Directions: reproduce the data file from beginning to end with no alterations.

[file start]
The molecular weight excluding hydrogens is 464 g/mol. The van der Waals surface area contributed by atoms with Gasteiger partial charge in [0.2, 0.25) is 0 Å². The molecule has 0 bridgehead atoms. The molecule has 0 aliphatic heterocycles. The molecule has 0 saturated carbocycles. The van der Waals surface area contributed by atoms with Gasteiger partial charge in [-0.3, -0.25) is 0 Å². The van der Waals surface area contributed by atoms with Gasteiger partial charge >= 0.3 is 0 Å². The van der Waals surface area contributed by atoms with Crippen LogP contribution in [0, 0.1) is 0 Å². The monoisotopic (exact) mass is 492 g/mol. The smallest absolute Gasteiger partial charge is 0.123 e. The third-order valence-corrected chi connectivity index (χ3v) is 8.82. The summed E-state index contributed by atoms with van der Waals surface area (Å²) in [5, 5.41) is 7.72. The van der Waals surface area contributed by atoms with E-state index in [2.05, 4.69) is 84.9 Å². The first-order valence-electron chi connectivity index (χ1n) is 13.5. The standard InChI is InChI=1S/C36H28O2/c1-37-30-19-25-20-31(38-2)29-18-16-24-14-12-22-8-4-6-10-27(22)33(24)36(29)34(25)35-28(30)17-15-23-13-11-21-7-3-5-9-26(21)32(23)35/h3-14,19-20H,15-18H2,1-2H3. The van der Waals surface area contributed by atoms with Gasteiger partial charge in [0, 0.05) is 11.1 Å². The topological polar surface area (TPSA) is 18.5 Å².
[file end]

The molecular weight excluding hydrogens is 464 g/mol. The van der Waals surface area contributed by atoms with Gasteiger partial charge in [0.2, 0.25) is 0 Å². The molecule has 0 bridgehead atoms. The molecule has 0 aliphatic heterocycles. The molecule has 0 saturated carbocycles. The van der Waals surface area contributed by atoms with Gasteiger partial charge in [-0.3, -0.25) is 0 Å². The van der Waals surface area contributed by atoms with Gasteiger partial charge >= 0.3 is 0 Å². The van der Waals surface area contributed by atoms with Crippen LogP contribution in [0, 0.1) is 0 Å². The monoisotopic (exact) mass is 492 g/mol. The smallest absolute Gasteiger partial charge is 0.123 e. The third-order valence-corrected chi connectivity index (χ3v) is 8.82. The summed E-state index contributed by atoms with van der Waals surface area (Å²) in [5, 5.41) is 7.72. The van der Waals surface area contributed by atoms with E-state index in [2.05, 4.69) is 84.9 Å². The first-order valence-electron chi connectivity index (χ1n) is 13.5. The standard InChI is InChI=1S/C36H28O2/c1-37-30-19-25-20-31(38-2)29-18-16-24-14-12-22-8-4-6-10-27(22)33(24)36(29)34(25)35-28(30)17-15-23-13-11-21-7-3-5-9-26(21)32(23)35/h3-14,19-20H,15-18H2,1-2H3. The van der Waals surface area contributed by atoms with Gasteiger partial charge in [0, 0.05) is 11.1 Å². The topological polar surface area (TPSA) is 18.5 Å².